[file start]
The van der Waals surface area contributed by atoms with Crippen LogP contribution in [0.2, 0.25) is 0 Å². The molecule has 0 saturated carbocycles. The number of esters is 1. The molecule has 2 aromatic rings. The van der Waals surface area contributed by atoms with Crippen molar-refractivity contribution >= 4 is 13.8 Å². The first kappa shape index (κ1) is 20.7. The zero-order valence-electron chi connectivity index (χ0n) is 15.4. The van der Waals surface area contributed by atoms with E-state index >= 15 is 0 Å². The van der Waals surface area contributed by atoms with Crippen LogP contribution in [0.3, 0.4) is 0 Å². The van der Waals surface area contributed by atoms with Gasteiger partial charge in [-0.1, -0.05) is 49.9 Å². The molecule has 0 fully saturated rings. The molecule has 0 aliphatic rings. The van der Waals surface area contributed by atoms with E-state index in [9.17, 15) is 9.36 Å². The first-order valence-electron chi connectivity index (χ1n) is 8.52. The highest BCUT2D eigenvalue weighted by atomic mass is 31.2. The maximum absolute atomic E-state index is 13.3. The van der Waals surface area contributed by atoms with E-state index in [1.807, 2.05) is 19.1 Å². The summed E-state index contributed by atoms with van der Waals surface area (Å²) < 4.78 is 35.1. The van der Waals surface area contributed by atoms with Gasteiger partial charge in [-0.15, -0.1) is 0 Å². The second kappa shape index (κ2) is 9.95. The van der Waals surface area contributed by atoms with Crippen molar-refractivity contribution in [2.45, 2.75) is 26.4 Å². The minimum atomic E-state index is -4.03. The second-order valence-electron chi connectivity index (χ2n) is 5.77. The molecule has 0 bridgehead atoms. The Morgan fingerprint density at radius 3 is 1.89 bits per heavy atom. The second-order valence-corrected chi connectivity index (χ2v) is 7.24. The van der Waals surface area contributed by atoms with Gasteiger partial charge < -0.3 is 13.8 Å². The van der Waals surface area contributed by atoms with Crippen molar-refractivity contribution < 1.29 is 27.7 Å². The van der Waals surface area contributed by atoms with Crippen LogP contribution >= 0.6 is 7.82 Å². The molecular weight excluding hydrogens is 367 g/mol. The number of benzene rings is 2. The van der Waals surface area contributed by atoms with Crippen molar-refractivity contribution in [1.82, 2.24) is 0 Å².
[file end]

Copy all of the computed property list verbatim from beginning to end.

The van der Waals surface area contributed by atoms with Crippen LogP contribution in [0.2, 0.25) is 0 Å². The molecule has 0 saturated carbocycles. The number of esters is 1. The molecule has 2 aromatic rings. The van der Waals surface area contributed by atoms with Crippen molar-refractivity contribution >= 4 is 13.8 Å². The first kappa shape index (κ1) is 20.7. The zero-order valence-electron chi connectivity index (χ0n) is 15.4. The van der Waals surface area contributed by atoms with E-state index >= 15 is 0 Å². The van der Waals surface area contributed by atoms with Crippen LogP contribution in [0.3, 0.4) is 0 Å². The van der Waals surface area contributed by atoms with Gasteiger partial charge in [-0.1, -0.05) is 49.9 Å². The molecule has 0 fully saturated rings. The molecule has 0 aliphatic rings. The van der Waals surface area contributed by atoms with E-state index in [9.17, 15) is 9.36 Å². The first-order valence-electron chi connectivity index (χ1n) is 8.52. The highest BCUT2D eigenvalue weighted by atomic mass is 31.2. The maximum absolute atomic E-state index is 13.3. The van der Waals surface area contributed by atoms with E-state index in [1.807, 2.05) is 19.1 Å². The summed E-state index contributed by atoms with van der Waals surface area (Å²) < 4.78 is 35.1. The van der Waals surface area contributed by atoms with Gasteiger partial charge in [-0.15, -0.1) is 0 Å². The second kappa shape index (κ2) is 9.95. The van der Waals surface area contributed by atoms with Crippen molar-refractivity contribution in [2.45, 2.75) is 26.4 Å². The minimum atomic E-state index is -4.03. The second-order valence-electron chi connectivity index (χ2n) is 5.77. The molecule has 0 bridgehead atoms. The Morgan fingerprint density at radius 3 is 1.89 bits per heavy atom. The second-order valence-corrected chi connectivity index (χ2v) is 7.24. The van der Waals surface area contributed by atoms with Gasteiger partial charge < -0.3 is 13.8 Å². The van der Waals surface area contributed by atoms with Crippen molar-refractivity contribution < 1.29 is 27.7 Å². The van der Waals surface area contributed by atoms with Crippen LogP contribution >= 0.6 is 7.82 Å². The molecular weight excluding hydrogens is 367 g/mol. The number of benzene rings is 2. The van der Waals surface area contributed by atoms with Crippen molar-refractivity contribution in [1.82, 2.24) is 0 Å².